A cafetière, sometimes referred to as a French press, is used to brew coffee. The raw grounds are placed in with hot water, then a plunger is pressed down to leave nothing but the coffee itself. Whether you’re serving coffee in a café or providing it at the end of a meal in your restaurant, it makes sense to go for a cafetière, and here are just five reasons why:
- Richer Body
A cafetière is a ‘filterless’ method of making coffee, meaning that the essential oils found in the ground coffee are allowed to come in direct contact with the boiling water. With more compounds extracted, coffee from a French press will have a fuller body, somewhat creamy compared to the simpler body of a coffee made using instant mix or a traditional drip filter.
- Sophisticated Flavour
It isn’t just the body of the coffee that will be fuller when you use a cafetière – the flavours will also be far richer. Again, that’s because more compounds are extracted when the ground coffee comes in contact with the drink instead of being filtered out. When you drink such coffee, you’ll notice a wonderful fusion of complementary flavours, much like you would while drinking a glass of good wine.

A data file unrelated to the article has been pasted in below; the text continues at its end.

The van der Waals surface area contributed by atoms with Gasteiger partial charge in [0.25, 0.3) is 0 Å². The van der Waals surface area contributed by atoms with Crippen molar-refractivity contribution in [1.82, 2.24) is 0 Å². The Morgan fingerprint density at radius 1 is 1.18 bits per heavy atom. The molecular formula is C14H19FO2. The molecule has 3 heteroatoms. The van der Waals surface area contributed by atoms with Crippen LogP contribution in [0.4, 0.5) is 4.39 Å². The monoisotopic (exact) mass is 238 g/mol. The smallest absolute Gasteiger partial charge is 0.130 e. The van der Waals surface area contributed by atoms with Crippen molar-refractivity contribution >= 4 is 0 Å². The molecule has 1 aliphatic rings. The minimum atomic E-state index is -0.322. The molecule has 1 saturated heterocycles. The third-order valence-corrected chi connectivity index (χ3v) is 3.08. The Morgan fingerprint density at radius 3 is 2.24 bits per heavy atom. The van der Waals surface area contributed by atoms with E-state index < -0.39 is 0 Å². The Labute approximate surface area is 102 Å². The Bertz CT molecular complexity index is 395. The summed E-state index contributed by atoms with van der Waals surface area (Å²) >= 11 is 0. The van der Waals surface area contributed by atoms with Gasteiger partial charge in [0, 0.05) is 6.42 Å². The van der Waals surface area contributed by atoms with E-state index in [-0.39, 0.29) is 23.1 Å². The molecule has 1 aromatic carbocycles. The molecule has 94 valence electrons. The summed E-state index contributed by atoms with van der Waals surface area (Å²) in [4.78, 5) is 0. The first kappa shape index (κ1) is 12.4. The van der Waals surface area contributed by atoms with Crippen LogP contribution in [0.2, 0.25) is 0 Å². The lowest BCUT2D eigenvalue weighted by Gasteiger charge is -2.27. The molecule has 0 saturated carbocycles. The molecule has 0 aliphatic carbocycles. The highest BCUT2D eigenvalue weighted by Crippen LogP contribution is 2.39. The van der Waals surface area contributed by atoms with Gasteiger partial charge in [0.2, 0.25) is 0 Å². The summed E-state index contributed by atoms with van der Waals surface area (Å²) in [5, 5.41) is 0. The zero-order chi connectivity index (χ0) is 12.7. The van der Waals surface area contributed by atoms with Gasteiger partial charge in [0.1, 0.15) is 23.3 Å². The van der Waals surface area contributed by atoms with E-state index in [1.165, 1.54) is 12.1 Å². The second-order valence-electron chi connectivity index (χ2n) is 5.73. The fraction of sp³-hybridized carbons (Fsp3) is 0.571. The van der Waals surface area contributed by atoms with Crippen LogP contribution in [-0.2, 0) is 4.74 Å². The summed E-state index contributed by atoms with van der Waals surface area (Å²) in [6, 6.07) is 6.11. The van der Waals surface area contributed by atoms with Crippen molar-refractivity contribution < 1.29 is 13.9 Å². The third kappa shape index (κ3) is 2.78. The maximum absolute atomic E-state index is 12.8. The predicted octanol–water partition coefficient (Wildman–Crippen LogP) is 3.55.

- Convenient to Carry
A cafetière is completely manual, requiring no batteries or electrical cords, and you can have them made for multiple cups or for single cups. This is great for dining establishments because the cafetière can be carried to a table and then left there unsupervised. Patrons can pour out more coffee as they wish, and they’ll be able to exert some control over how strong it is.
- Perfectly Simple
Cafetière coffee might boast richer flavours, but the press itself is very simple. In fact, there are only two parts. That makes a cafetière very easy to use and very easy to clean, so you can get one cleaned and ready to go again very quickly.
- Added Health Benefits
Finally, French press coffee carries several health benefits above and beyond your average cup of joe. That’s because more antioxidants and nutrients can enter the coffee instead of being snatched up by the filter.